The Reading List

Review Of Books: December

The last month of the year… Some of you might know that one of my New Years resolutions this year was to keep track of all the books I read, which I decided to do here, since it might be of use or interest to some of you out there. Turns out I read rather a lot! But it’s been fun sharing them with you, and there’s nothing better than sitting inside the warmth with a good book, during a London winter… 


Serpent’s Kiss by Melissa de la Cruz

Genre: Magic Realism

Logline: Sexy barmaid Freya, her bookish older sister Ingrid and their eccentric mother Joanna are witches, looking for love and creating magic in their small town home in the Hamptons. But when Freya’s twin brother returns from Limbo where he was banished, and accuses Freya’s boyfriend of framing him, things start to unravel.

There’s something so simple and fun about these books, this one being the second in the Witches Of East End series. They are flawed, I think, in the sense that they are a bit like watching a soap but with magic thrown in, and yet something about it all just works. I think because the characters are all distinct, and it’s all rather fun, you find yourself more than happy to suspend your belief and go with it. And whilst it’s all a bit over the top, it’s never predictable.


Let’s Kill Uncle by Rohan O’Grady

Genre: Dark Comedy

Logline: Barnaby is an orphan sent to an Island full of colorful characters for his school holidays, where he makes friend with fellow exile, Christie, but Barnaby stands to inherit millions, and his evil uncle is plotting his downfall. Unless the two naughty children can kill Uncle first…

Written in the style of it’s contemporary children’s literature, this book reads like a Famous Five mystery, but with all the social insights and parodies that Blyton left out, and with quite a dark turn. These children are not above blackmail or tantrums, and are happy to get whatever benefits they can from the townsfolk they stay with, whilst also carrying on a rampage through the island. Yet, you sort of end up liking them because they are so incorrigible and appear to be the most sensible on the island. The plot follows the kind of simple plotting of a childs chapter book, though with a complete psychopath in opposition to the “innocents”. It’s all quite comic, with larger than life characters and true villains, a jungle adventure landscape, and of course, a plot to murder. It’s actually a pretty classic book.


Lady Audley’s Secret by Mary Elizabeth Braddon

Genre: Victorian Sensationalism

Logline: The delightful Lady Audley was plucked from her dull life as a villiage governess when she married her wealthy husband, but her life starts to unravel when her husband returns from Australia and her maid starts to uncover her hidden past.

There’s something about Victorian Sensationalism that really keeps you ripping through the pages. This one was a huge seller in it’s own day, and was derided for it’s sentimentalism, it’s over the top plotting and for generally being part of pop culture. It has since been reclaimed as literature, especially by Feminists who do not like to see female authors consigned to the dusty back shelves of obscurity while they still have something to say. Without giving too much away, Lady Audley’s Secret, like other books of it’s time, pointed out the way in which social and legal parameters kept women in a very poor position and often led to their downfall. In this story, we see that Lady Audley was abandoned by a husband who could not take care of her, or their young child, and society would not allow her to help herself. She does a bold and somewhat immoral thing in hiding her identity and striking out on her own, and there are consequences which soon catch up with her. We’re meant to sympathise with the husband who abandoned her to an alcoholic father and abject poverty or worse, and then with his friend who investigates her, but… Even though she’s maybe not the nicest character, I always felt like I was rooting for her. That said, it’s just a ripping yarn, full of great descriptions of the era, of the landscapes, the people, and events that get very out of hand and leave our herione in all kinds of peril. It’s certainly never dull.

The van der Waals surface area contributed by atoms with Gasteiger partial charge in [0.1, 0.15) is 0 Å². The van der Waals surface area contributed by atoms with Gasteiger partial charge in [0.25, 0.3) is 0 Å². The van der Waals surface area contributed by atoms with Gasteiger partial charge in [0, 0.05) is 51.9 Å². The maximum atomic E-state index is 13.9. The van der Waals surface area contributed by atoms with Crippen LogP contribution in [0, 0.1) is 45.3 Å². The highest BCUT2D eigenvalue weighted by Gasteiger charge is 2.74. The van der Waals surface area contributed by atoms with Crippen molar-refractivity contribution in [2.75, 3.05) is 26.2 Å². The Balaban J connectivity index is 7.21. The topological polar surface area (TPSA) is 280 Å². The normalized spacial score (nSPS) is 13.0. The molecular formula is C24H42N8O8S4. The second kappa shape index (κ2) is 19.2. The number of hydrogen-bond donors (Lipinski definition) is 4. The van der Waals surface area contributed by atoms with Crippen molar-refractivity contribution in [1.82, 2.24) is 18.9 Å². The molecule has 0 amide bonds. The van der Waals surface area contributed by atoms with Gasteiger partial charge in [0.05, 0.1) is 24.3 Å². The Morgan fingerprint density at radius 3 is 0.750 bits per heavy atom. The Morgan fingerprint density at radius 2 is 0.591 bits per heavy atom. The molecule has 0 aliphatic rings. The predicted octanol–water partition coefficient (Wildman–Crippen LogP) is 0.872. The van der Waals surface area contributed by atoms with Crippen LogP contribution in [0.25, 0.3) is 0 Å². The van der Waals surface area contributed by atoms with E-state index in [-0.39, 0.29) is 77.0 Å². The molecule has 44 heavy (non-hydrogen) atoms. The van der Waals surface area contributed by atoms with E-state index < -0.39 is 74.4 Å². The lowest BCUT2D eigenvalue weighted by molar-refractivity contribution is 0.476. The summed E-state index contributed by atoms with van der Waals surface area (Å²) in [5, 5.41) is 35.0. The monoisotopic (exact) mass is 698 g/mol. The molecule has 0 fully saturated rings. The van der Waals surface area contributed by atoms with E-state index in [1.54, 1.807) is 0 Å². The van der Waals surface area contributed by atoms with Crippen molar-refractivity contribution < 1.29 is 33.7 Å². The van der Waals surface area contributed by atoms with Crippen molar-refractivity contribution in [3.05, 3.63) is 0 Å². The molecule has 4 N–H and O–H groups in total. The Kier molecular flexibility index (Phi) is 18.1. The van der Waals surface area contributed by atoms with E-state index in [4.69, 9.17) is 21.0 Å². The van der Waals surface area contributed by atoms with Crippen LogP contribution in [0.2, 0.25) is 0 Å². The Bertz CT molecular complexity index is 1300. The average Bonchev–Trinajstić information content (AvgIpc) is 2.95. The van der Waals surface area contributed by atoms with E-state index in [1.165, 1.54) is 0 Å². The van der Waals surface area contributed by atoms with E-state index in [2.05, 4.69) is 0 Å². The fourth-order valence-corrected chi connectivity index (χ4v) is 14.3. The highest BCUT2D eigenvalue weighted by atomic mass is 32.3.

A Redbird Christmas by Fannie Flagg

Genre: Family

Logline: Recovering alcoholic Oswald has spent his whole life in Chicago, but when his doctor gives him only months to live, he is told he should move to the sunny south to prolong his life. But a shopkeeping cardinal bird, an abandoned child and a cast of funny characters give him the life he always wanted, but is it too late?

Ah, Fannie Flagg, you darling woman. OK, so this one is kind of cheesy, but I found myself getting really into the lives of the small town of Lost Creek, and laughing at Mildreds grumpy attitude and old Alma’s senility. It’s another lovely book from this author, and I ripped through it with a cup of Chai tea in a cafe in London, waiting for a friend to meet me, and watching the rugged up passersby with their Christmas shopping. It’s not often that a book is clever enough to make me laugh out loud on the train to work, or to make me catch my breath hoping that the worst won’t happen, and this one does. It’s a really nice, sweet book, beautifully written and heartfelt, a perfect seasonal read.


Mama by Terry McMillan

Genre: Family/Social

Logline: When a young mother with five children throws out her abusive husband, she is determined that they will live a better life and go to college, but as they grow work is hard to find and life isn’t easy.

I’ve read a few of McMillan’s novels now, and they are consistently good. This is McMillan’s first book, and feels different in tone from her later prose. It’s a lot darker, more bleak but also shows the beginnings of the sense of humour and hope that characterises her later work. The interesting thing here is that because the characters are all struggling so hard to survive, none of them are actually that nice, they are all too human. This doesn’t detract from the story at all, it’s more like an insight into how life is and how life feels for a large proportion of the population of America. It’s a really good book, but not an uplifting read.